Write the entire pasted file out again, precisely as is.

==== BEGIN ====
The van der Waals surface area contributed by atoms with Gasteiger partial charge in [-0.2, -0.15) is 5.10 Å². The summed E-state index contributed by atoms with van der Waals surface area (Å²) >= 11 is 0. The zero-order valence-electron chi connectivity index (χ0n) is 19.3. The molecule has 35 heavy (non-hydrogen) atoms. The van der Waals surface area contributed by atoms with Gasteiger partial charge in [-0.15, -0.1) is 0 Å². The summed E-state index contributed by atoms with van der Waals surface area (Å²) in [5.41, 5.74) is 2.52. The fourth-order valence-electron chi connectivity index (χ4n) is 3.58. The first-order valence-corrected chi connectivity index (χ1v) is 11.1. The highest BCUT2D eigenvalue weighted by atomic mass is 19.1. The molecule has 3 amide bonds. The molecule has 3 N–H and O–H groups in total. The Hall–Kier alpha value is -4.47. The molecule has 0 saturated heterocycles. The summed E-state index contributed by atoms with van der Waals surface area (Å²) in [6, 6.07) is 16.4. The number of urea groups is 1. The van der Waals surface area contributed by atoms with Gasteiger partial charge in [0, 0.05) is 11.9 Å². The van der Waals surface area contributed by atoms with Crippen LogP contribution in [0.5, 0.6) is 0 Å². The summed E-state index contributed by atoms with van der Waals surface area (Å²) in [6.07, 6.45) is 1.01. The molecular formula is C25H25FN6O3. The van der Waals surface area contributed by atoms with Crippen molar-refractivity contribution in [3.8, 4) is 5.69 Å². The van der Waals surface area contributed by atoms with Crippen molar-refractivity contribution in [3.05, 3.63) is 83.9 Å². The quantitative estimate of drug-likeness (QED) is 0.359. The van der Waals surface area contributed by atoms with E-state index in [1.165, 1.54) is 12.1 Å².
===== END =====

The van der Waals surface area contributed by atoms with Gasteiger partial charge in [-0.2, -0.15) is 5.10 Å². The summed E-state index contributed by atoms with van der Waals surface area (Å²) >= 11 is 0. The zero-order valence-electron chi connectivity index (χ0n) is 19.3. The molecule has 35 heavy (non-hydrogen) atoms. The van der Waals surface area contributed by atoms with Gasteiger partial charge in [-0.15, -0.1) is 0 Å². The summed E-state index contributed by atoms with van der Waals surface area (Å²) in [5.41, 5.74) is 2.52. The fourth-order valence-electron chi connectivity index (χ4n) is 3.58. The first-order valence-corrected chi connectivity index (χ1v) is 11.1. The highest BCUT2D eigenvalue weighted by atomic mass is 19.1. The molecule has 3 amide bonds. The molecule has 3 N–H and O–H groups in total. The Hall–Kier alpha value is -4.47. The molecule has 0 saturated heterocycles. The summed E-state index contributed by atoms with van der Waals surface area (Å²) in [6, 6.07) is 16.4. The number of urea groups is 1. The van der Waals surface area contributed by atoms with Gasteiger partial charge in [0, 0.05) is 11.9 Å². The van der Waals surface area contributed by atoms with Crippen LogP contribution in [0.5, 0.6) is 0 Å². The summed E-state index contributed by atoms with van der Waals surface area (Å²) in [6.07, 6.45) is 1.01. The molecular formula is C25H25FN6O3. The van der Waals surface area contributed by atoms with Crippen molar-refractivity contribution in [3.8, 4) is 5.69 Å². The van der Waals surface area contributed by atoms with Crippen molar-refractivity contribution in [3.05, 3.63) is 83.9 Å². The quantitative estimate of drug-likeness (QED) is 0.359. The van der Waals surface area contributed by atoms with E-state index in [1.165, 1.54) is 12.1 Å².